Parents, students, staff urged to work together


High student achievement is attained when pupils, parents and school staff work together, American educator Dr. Karen Mapp told parents and school council members from Toronto District School Board (TDSB) system at a one-day conference last Saturday.

“Kids grades go up, they enroll in higher level programs, they are promoted on time and earn more credits, they adapt to their school environment easily and attend classes regularly and they go on to post-secondary education,” said Mapp who is the Director of Education, Policy and Management at Harvard Graduate School of Education.

“We need each other to do this work. This is a wonderful way to create a network of family and educators who can move together to create a movement.”

Mapp, the co-author of A New Wave of Evidence: The Impact of School, Family and Community Connections on Student Achievement, said educators in the United States are excited about President Barack Obama’s support for family engagement.

“There is a lot of communication between the U.S. Department of Education and researchers like me about how we can change policy to better support family engagement in this era of shared responsibility,” she said.

Workshops addressed key issues for the successful running of school councils through open-ended discussions, making the best of five-minute parent-teacher interviews, bullying and the importance of the male presence in encouraging and nurturing education and learning.

TDSB Director of Education Dr. Chris Spence reminded parents that they are their students’ first and best teachers.

“We need your help, we want to learn from you and we want to grow with you to make the TDSB the best system in the country,” said Spence. “I think we have an unprecedented opportunity to move away from random acts of parental involvement to a real strategic vision for our parent-community engagement because we know that schools work together with families to support learning and that children tend to succeed not just in school, but through their whole life.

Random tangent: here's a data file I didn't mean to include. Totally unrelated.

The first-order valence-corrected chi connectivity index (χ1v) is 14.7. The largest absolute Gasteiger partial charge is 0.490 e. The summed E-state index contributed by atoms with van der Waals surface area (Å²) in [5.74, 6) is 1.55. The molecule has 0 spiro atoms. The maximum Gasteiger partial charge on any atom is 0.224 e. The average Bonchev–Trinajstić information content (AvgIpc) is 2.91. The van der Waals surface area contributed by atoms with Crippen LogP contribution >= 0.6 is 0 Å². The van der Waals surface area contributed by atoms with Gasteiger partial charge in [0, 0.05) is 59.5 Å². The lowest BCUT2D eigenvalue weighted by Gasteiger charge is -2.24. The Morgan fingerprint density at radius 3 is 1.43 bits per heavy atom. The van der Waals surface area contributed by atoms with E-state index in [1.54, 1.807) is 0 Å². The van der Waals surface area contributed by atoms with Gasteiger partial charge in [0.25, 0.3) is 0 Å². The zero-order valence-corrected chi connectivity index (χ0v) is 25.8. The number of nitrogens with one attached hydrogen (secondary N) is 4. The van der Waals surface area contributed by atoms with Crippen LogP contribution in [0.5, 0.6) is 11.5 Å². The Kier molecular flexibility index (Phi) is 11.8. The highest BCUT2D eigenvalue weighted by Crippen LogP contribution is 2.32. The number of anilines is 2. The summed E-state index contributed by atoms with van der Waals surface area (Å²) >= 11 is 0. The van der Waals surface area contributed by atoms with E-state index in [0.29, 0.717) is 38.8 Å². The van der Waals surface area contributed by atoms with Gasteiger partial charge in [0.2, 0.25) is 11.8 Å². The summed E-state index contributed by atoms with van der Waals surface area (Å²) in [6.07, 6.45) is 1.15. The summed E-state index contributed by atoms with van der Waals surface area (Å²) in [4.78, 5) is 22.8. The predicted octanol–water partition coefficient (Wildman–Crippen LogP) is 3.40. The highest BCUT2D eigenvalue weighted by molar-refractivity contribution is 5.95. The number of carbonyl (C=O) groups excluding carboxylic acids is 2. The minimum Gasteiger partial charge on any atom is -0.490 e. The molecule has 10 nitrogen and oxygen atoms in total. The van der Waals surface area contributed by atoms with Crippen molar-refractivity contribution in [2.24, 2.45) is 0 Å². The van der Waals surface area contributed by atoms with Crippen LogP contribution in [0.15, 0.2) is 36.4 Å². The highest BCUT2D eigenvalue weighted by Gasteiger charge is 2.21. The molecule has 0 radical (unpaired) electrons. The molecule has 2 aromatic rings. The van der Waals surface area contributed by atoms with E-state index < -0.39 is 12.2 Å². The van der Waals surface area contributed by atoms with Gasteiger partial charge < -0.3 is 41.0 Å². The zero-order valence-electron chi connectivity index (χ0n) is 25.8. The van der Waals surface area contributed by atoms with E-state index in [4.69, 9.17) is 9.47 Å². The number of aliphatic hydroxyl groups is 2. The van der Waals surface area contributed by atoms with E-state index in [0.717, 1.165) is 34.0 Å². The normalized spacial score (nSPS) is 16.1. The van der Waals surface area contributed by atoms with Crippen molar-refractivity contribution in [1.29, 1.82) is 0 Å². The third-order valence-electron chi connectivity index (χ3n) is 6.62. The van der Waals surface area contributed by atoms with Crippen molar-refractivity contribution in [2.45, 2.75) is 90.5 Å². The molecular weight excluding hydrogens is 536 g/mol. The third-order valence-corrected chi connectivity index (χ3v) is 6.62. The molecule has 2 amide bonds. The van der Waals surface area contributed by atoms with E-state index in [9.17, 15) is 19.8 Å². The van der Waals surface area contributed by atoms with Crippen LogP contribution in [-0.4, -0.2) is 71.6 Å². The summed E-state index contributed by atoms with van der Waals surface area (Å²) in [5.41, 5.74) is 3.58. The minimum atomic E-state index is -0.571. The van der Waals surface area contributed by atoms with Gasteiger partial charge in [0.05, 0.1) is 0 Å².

“As part of our strategy, we will be launching a satisfaction survey to see how we are doing in the eyes of our community and our parents and use that really as a temperature reading as we move forward.”

Spence said the board plans to establish a parent academy and community advisory committee along with full service schools that will give the TDSB an opportunity to embrace the belief that schools are community assets.

TDSB Student and Community Equity executive officer Lloyd McKell told parents that the work they do in their schools is a vital support for student achievement and objectives.

“I want you to take the ideas you get here today and share them with your colleagues back in school,” he said. “We very often forget to take the next step that makes what you learn here go beyond today. Take whatever you grasp back to your parent groups, student councils and school administrators because those are the connections that will make today’s event important and sustaining for us.”

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